Latest Posts:

What Run Oregon is Wearing: Balega Socks

Our proudly American/South African story is simple. We provide foot solutions to help runners perform at their personal peak in comfort. In doing so, we are afforded an opportunity to get involved in building closer, caring communities around us. This, in a nutshell, is our mission.We strive to be consistent, reliable, operate with integrity and to excel in everything we do so that every day we can add value and operate in the true spirit of ‘ubuntu’ with: Our retail partner community, our running community, and our world around us.

Product: Ultralight No Show sock ($12)

Annette’s Impressions:

The Ultralight No Show sock felt amazing from the start. The fabric is soft and fits snugly. I knew right away I was going to be a fan of my new Balega Socks. They were the perfect fit and there were no seams along the toe line. They didn’t bunch up or move when I ran, and the technology they call “Drynamix” kept my feet blister-free and helped wick away moisture. Even when I wore these on a rainy day, my rain-soaked feet didn’t get blisters and the socks stayed put. Already, these socks are a staple. As soon as they are clean, I grab them for my next run. Balega won me over at first run. They will definitely be on my Christmas list this year! If you haven’t given these socks a try, I recommend you do.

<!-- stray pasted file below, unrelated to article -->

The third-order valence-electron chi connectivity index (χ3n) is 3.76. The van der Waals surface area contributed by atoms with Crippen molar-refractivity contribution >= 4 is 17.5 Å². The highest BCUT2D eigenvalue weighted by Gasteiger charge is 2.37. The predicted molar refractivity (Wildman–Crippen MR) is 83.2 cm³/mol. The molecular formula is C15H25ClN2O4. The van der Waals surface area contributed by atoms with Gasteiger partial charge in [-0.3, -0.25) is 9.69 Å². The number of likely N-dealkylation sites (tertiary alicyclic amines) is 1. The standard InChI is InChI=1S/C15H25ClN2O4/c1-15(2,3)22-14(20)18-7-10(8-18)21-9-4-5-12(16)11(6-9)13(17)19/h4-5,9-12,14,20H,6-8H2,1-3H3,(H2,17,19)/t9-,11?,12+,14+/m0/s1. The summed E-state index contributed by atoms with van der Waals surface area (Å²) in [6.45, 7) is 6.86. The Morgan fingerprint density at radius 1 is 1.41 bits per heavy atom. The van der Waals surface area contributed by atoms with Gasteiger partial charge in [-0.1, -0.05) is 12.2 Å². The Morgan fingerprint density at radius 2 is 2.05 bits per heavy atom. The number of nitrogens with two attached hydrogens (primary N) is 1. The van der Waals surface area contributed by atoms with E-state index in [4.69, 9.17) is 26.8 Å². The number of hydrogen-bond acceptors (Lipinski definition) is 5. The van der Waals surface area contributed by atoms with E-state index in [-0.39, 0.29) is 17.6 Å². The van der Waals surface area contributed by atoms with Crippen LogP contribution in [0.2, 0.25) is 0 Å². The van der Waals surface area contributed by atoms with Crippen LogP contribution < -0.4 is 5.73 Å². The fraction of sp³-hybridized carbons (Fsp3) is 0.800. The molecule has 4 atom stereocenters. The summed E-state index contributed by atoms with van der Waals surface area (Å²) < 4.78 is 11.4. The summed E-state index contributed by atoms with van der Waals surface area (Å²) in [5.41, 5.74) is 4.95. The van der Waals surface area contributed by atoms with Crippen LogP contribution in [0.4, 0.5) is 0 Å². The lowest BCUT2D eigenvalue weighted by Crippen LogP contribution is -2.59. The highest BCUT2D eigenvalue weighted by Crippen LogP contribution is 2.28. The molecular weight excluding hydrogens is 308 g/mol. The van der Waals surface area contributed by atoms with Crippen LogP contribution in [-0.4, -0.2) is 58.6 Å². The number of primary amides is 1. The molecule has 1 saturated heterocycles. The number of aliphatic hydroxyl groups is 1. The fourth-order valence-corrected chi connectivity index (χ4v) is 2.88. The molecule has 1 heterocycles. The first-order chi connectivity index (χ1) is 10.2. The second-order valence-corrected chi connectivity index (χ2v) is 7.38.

Product: Enduro V-Tech Crew ($14)

Teresa’s Impressions:

I generally work out in ankle socks, occasionally going wild and crazy with a knee-high compression sock, but I’ve never worn a crew sock. Retired men on the beaches of Florida come to mind when I think of crew socks, keeping their feet warm in their sandals. My tester socks sat for days, unopened. I love everything about Balega socks, which is why my stocking is usually stuffed with them at Christmas, but I struggled getting excited to wear these. I’m not a fashionista by any means, but I don’t’ want to embarrass my boys with my attire any more than I already do, so I hesitated until I spotted a young guy running in a pair of crew socks.He was young and fast, but most importantly the crew socks worked with his ensemble and it was the final push I needed to break open my Balegas only to discover I waited entirely too long.

Their packaging asks if you’ve ever worn a sock that contours perfectly with your foot without constricting it, providing the perfect amount of arch support in just the right spots? It asks that question because these socks do just that. They are tight in a good way. They just feel good going on and mold to your foot perfectly. There’s plenty of room in the toes, you can feel the support along the arch and the heel hugs tightly in place. The material is thick enough to keep your feet warm, but allows them to breathe. I didn’t get any hot spots or blisters with them. All that to say, I kind of love these. They feel like a luxurious sock to me, so much so I don’t care if people think I can’t pull them off. If the retired guys in Florida are wearing these under their sandals, I can understand why.


Product: Hidden Comfort ($12)

Joe’s Impressions: